Imagine that?

People are always asking where writers get their ideas from. I’ve written about this before, as have many other writers. But here is a twist for you; it’s also the reason my grammar is so horrendously bad.

Okay maybe not the only reason-I have a less than stellar education-put that aside for another day.  Today I want to try and explain my mind to you.

This should be interesting.

Or not…

When I am writing, whether it’s a blog such as this or as simple as my grocery list, I don’t see words before me, I see images. The pictures or visions in my mind never shut off. Even when I’m reading, which is how I can miss so many errors… I have to concentrate hard to see them.

An easy example. I wrote a grocery list as:

Zety Doritos

mixed preztezls

tomamtoses

And why would I write like that? Well my note pad doesn’t have auto-correct which I rely on heavily. And as I was writing I was seeing the burnt orange large bag of Zesty Doritos and the exact shelf they are in in the store.  Same with the mixed Pretzels, I saw the bag, which I now recall are named, Munchies, and again where they are located. For the tomatoes, I saw the big mound of almost ripe, juicy, red, tasty veggies and a few meals that required them. 

So if you catch a few missed errors (I do pay for professional editing by the way, no one is perfect) in my novels, please know it’s not that I don’t care. It’s that my imagination has the better of me, and I’m gad for it! My insane imagination creates the plots, characters, and everything that befalls them.

If only I could draw!

And what I was my mind seeing as I wrote this? Why I recalled writing the list, where I was standing, what I was wearing, who I was talking to, and laughing my ass off when I actually looked at my spelling.

That’s my story and I’m stick to it – what’s yours?

 

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Adverbs, Stephen King, and the rules.

Let’s talk a bit about grammar rules.

On Writing: A Memoir of the Craft by Stephen King,

The adverb is not your friend. 

Adverbs … are words that modify verbs, adjectives, or other adverbs. They’re the ones that usually end in -ly. Adverbs, like the passive voice, seem to have been created with the timid writer in mind…SK.

My biggest challenge as a writer is grammar. I feel like I have a grammar disability. I love to write. I love to read. In fact, I have read thousands of books over the years; too bad I haven’t been able to grasp grammar by osmosis. But I push on, give it my all, and pray my editors won’t give up on me, because I am a great story teller, (hint, hint, shameless plug).

Every time I write, some of these rules snap me out of flow and say, ‘wait, you can’t use adverbs remember!’  and I have to stop and try to re-work the sentence to fit. Many times, I give up and tell myself I’ll fix it before editing.

Imagine my shock when I decided to re-read one of my all-time favorites, The Talisman by King and Peter Straub, and I noticed this page littered with adverbs.

12 of them on page 51

Quickly

Really

Wanly

Slowly

Sharply

Mostly

Utterly rational and utterly lucid (back to back in the same sentence)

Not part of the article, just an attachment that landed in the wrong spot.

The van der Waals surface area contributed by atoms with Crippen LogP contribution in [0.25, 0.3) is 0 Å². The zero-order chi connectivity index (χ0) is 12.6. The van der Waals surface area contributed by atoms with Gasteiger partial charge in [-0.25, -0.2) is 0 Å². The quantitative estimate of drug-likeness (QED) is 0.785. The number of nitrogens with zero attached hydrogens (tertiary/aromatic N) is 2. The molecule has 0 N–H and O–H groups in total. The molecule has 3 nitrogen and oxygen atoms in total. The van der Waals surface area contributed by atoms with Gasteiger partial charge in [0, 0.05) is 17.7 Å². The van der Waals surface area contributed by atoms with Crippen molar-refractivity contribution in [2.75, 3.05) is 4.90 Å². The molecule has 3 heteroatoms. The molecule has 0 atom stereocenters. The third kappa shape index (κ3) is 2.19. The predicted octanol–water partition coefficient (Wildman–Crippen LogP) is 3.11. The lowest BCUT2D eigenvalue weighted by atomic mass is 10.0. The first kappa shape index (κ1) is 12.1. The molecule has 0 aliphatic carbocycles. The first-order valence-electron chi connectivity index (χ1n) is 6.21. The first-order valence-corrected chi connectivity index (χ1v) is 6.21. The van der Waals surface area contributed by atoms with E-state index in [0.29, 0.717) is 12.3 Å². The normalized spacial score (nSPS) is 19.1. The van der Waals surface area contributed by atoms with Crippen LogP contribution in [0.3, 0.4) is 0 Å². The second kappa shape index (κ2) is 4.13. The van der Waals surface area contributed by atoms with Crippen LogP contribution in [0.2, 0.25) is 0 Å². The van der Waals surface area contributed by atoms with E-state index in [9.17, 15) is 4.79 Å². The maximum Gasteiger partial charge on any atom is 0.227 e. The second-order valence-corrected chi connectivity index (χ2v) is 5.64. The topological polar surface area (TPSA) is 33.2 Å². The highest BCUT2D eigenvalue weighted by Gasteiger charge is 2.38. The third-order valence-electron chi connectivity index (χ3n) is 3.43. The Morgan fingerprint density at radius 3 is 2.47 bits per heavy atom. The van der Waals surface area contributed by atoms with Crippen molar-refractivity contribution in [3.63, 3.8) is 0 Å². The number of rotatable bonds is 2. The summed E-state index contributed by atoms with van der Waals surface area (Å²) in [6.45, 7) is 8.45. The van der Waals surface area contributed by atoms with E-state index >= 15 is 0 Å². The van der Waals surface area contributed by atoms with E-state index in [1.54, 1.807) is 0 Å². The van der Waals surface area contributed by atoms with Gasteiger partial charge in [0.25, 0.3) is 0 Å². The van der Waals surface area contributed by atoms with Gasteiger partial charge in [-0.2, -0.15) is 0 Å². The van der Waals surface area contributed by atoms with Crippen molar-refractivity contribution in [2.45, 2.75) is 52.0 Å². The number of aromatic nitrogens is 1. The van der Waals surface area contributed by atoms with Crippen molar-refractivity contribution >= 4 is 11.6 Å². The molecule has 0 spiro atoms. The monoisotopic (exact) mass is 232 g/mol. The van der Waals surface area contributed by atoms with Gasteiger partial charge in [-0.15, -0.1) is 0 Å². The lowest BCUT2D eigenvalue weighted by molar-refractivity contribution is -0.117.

Hardly

Quietly

Barely

Clearly

Okay so what does this mean to me? Or you? Uh…rules are meant to be broken!

Also, I don’t think Mr. King was being a stickler, but perhaps teaching newbies to pay attention to their writing? If I’m lucky, he’ll get wind of this little blog and come chime in 😊  Yes wishful thinking, but stranger things have happened. Ramsey Campbell wished me a happy birthday! FAN GIRLING

Anyways I digress. I found this great blog from someone with a strong grasp in the art of grammar, and it helped me understand a bit more about the rules.

https://www.enchantingmarketing.com/how-to-use-adverbs/

I hope this helps any others who tackle the same struggles I do. Drop a line, let me know what you think.

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Which word works

Did you know that words become outdated?

Well, sure slang like, Daddy-o, 23 Skidoo, and cool-beans, wear their welcome. But I’m talking regular words, and they are listed as archaic when certain grammar programs find them.

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I’d like to know when I became old enough that the language I used was labeled as ARCHAIC – jeez I’m not grandma Moses over here!

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One of the benefits of the new grammar assistant programs, I use the paid version of Grammarly and it helps me a ton with comma usage and spelling. Sometimes it tells me my langue is archaic.

https://app.grammarly.com/?affiliateNetwork=ho&affiliateID=8359&utm_source=program

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And I’m saying, “NO come on,” these words are still used every day – at least by me, some are. Hey, I used the three top words here in one poem.

https://www.amazon.com/Things-Only-Darkness-Knows-anthology/dp/1542889405

UNBEKNOWNST

ASUNDER

BRIMSTONE!  

CLEANSE

NATURAL

Well, this list can go on and on, and it does –  just click on the link to view for yourself. https://en.oxforddictionaries.com/explore/archaic-words/

Hmmm, I wonder if dude made the cut?

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Do you have any favorite words that aren’t used anymore? Share in the comments.

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